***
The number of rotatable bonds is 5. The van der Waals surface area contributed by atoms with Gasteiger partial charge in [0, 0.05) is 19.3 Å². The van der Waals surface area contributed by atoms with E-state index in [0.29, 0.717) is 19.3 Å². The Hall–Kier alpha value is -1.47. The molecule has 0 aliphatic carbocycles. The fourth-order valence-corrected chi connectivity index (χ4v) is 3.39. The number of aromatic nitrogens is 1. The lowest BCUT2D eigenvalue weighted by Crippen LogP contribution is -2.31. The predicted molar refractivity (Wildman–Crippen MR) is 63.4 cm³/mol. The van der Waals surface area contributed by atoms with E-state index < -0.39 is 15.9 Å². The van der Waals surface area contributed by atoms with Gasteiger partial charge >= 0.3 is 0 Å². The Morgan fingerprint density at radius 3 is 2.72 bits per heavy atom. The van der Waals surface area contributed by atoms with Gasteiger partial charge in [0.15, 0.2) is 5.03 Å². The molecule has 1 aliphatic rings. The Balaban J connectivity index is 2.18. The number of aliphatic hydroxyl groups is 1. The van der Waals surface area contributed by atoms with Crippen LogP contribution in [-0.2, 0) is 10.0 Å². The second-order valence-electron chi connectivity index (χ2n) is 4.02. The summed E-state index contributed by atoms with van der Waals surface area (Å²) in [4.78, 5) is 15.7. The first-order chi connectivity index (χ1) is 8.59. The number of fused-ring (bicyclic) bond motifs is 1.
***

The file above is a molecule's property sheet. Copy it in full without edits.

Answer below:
The number of rotatable bonds is 5. The van der Waals surface area contributed by atoms with Gasteiger partial charge in [0, 0.05) is 19.3 Å². The van der Waals surface area contributed by atoms with E-state index in [0.29, 0.717) is 19.3 Å². The Hall–Kier alpha value is -1.47. The molecule has 0 aliphatic carbocycles. The fourth-order valence-corrected chi connectivity index (χ4v) is 3.39. The number of aromatic nitrogens is 1. The lowest BCUT2D eigenvalue weighted by Crippen LogP contribution is -2.31. The predicted molar refractivity (Wildman–Crippen MR) is 63.4 cm³/mol. The van der Waals surface area contributed by atoms with E-state index < -0.39 is 15.9 Å². The van der Waals surface area contributed by atoms with Gasteiger partial charge >= 0.3 is 0 Å². The Morgan fingerprint density at radius 3 is 2.72 bits per heavy atom. The van der Waals surface area contributed by atoms with Gasteiger partial charge in [0.15, 0.2) is 5.03 Å². The molecule has 1 aliphatic rings. The Balaban J connectivity index is 2.18. The number of aliphatic hydroxyl groups is 1. The van der Waals surface area contributed by atoms with Crippen LogP contribution in [-0.2, 0) is 10.0 Å². The second-order valence-electron chi connectivity index (χ2n) is 4.02. The summed E-state index contributed by atoms with van der Waals surface area (Å²) in [4.78, 5) is 15.7. The first-order chi connectivity index (χ1) is 8.59. The number of fused-ring (bicyclic) bond motifs is 1.